When COVID-19 forced schools across the country to go online, pictures of students in parking lots trying to get a Wi-Fi signal blew up the internet and woke up communities nationwide to the cost of the digital divide. But in New York City, parking lots are few and far between, and students without broadband access faced an additional challenge.
“A number of donors offered to help fund initiatives to extend Wi-Fi,” remembers Garfield Swaby, VP for IT at the New York Public Library. But Swaby knew Wi-Fi wasn’t the answer. “I don’t know if it would be able to get off the sidewalk,” he said.
Conversations with researchers at Seattle’s University of Washington and with Jason Eyre of Utah's Murray City School District convinced Swaby to evaluate CBRS using General Authorized Access. Grants totaling $1.5 million were solicited from S&P Global Fund and another private donor.
Swaby knew the libraries would be able to check out CBRS gateways to patrons because they already had a history of hotspot lending. He didn’t know exactly how his team would architect the network, so he invited multiple vendors to trial their technology at various library locations throughout the city.
The trial is still going on, and all but three network vendors have been eliminated. Motorola, Celona and Baicells are still in the running as of July 14, 2022. Each of these vendors supplies radio and core network equipment for at least one location. The library is also testing Spectrum Access Systems from both Google and Federated Wireless, and patrons can check out home gateways made by both Inseego and Cradlepoint, which is part of Ericsson.
“If we had decided to work with just one vendor our procurement team would have bristled,” explained Swaby. “So the trial was part of that due diligence.”
The library did choose just one systems integrator for the trial, New York-based Sky Packets. Swaby said Sky Packets performed almost all the installation of the Baicells equipment.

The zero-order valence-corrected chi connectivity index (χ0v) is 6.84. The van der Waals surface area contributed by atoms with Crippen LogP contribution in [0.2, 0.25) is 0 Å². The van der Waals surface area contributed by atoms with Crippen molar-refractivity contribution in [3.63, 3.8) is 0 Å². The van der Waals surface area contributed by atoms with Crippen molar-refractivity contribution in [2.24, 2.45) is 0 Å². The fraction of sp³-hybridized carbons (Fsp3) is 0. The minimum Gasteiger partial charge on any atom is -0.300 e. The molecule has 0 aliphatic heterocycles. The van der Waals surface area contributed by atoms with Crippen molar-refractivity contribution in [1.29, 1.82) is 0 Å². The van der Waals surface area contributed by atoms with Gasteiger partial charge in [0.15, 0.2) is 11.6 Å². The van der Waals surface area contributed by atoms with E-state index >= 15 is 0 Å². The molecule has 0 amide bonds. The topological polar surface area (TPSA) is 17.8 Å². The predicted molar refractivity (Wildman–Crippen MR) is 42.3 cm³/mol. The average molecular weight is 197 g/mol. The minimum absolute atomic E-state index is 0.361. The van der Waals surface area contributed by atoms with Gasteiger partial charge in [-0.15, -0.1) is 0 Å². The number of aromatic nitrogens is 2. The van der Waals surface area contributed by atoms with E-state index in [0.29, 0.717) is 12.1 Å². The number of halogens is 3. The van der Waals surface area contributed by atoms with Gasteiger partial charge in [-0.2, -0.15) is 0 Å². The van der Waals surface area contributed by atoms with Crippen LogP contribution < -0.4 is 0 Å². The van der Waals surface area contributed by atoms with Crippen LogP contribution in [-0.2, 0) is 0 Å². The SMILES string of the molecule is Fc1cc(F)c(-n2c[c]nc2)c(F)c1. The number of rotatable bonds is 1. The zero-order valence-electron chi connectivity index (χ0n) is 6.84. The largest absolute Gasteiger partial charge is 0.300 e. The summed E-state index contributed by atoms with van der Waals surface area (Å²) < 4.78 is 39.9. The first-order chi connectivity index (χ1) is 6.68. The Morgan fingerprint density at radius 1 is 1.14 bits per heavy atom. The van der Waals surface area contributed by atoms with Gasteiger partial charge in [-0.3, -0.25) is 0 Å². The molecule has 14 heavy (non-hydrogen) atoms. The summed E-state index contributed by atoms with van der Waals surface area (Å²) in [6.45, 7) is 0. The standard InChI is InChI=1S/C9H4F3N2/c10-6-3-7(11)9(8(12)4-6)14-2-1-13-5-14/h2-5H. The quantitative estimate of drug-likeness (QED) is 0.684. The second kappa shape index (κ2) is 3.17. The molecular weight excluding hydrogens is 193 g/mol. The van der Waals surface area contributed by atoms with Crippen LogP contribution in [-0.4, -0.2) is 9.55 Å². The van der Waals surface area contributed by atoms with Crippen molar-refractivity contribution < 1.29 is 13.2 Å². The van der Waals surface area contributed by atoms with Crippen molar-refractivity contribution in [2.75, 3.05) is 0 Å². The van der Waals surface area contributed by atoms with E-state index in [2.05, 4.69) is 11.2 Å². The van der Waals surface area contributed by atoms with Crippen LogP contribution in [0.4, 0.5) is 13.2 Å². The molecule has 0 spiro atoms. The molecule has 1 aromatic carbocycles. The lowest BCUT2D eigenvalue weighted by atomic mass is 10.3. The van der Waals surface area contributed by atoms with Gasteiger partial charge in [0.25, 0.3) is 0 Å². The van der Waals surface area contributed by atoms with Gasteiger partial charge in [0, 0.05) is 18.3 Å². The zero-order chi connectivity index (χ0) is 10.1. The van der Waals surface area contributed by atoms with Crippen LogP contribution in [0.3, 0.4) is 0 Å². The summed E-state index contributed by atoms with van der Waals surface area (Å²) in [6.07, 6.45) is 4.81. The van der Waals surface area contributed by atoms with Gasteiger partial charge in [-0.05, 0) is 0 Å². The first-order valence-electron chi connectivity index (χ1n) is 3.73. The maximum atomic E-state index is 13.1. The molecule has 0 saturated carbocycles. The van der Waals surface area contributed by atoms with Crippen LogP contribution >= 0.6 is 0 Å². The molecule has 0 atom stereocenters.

Currently five library locations have CBRS networks. One has Motorola gear, two have Celona networks, and two have Baicells equipment. Each location has just one CBRS antenna. Across all five locations, fewer than 100 households have been connected so far.
“The numbers of people who are walking in and checking out devices is still to me underwhelming,” said Swaby. He said most of the home gateways have been distributed by community outreach, such as library employees going into apartment buildings covered by the network and soliciting sign-ups.
"The cost per household is still very high,” said Swaby. “I think that is going to be a challenge for CBRS.” He said the home gateways cost roughly $250 each, plus an additional $40 to $100 per year for the management license.
So far, none of the users are paying for their gateways. Swaby envisioned the lending program as a stopgap measure that could help people connect to the internet for free during periods of financial instability, but he said people who check out the gateways are not returning them.
In September, the New York Public Library will evaluate the results of the trial and decide whether to continue investing in CBRS. Swaby said the library might seek federal funding to help subsidize the cost of the gateways for end users. But he’s not completely sure the project will move forward.
“CBRS isn’t a panacea,” he said. “It is a layer in a multi-layer solution to bridge the digital divide.”